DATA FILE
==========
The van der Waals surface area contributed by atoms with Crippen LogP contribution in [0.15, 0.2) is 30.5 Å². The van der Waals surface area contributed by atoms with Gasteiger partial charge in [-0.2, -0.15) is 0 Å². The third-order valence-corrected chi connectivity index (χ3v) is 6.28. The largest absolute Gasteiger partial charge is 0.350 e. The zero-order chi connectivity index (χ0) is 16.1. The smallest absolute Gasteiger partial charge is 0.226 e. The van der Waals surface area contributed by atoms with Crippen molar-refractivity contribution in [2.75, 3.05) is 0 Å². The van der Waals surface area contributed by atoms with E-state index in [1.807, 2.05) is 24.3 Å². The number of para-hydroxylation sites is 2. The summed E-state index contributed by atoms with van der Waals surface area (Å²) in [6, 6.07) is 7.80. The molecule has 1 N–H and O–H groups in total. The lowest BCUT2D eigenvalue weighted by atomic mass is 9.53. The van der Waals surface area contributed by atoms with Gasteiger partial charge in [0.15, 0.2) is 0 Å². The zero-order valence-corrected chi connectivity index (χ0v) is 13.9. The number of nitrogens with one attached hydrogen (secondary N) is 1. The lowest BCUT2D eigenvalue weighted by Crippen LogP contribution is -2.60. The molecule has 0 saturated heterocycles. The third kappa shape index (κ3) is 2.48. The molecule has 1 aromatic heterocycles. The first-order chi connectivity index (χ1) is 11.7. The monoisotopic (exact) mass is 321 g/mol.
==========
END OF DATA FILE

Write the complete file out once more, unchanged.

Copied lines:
The van der Waals surface area contributed by atoms with Crippen LogP contribution in [0.15, 0.2) is 30.5 Å². The van der Waals surface area contributed by atoms with Gasteiger partial charge in [-0.2, -0.15) is 0 Å². The third-order valence-corrected chi connectivity index (χ3v) is 6.28. The largest absolute Gasteiger partial charge is 0.350 e. The zero-order chi connectivity index (χ0) is 16.1. The smallest absolute Gasteiger partial charge is 0.226 e. The van der Waals surface area contributed by atoms with Crippen molar-refractivity contribution in [2.75, 3.05) is 0 Å². The van der Waals surface area contributed by atoms with E-state index in [1.807, 2.05) is 24.3 Å². The number of para-hydroxylation sites is 2. The summed E-state index contributed by atoms with van der Waals surface area (Å²) in [6, 6.07) is 7.80. The molecule has 1 N–H and O–H groups in total. The lowest BCUT2D eigenvalue weighted by atomic mass is 9.53. The van der Waals surface area contributed by atoms with Gasteiger partial charge in [0.15, 0.2) is 0 Å². The zero-order valence-corrected chi connectivity index (χ0v) is 13.9. The number of nitrogens with one attached hydrogen (secondary N) is 1. The lowest BCUT2D eigenvalue weighted by Crippen LogP contribution is -2.60. The molecule has 0 saturated heterocycles. The third kappa shape index (κ3) is 2.48. The molecule has 1 aromatic heterocycles. The first-order chi connectivity index (χ1) is 11.7. The monoisotopic (exact) mass is 321 g/mol.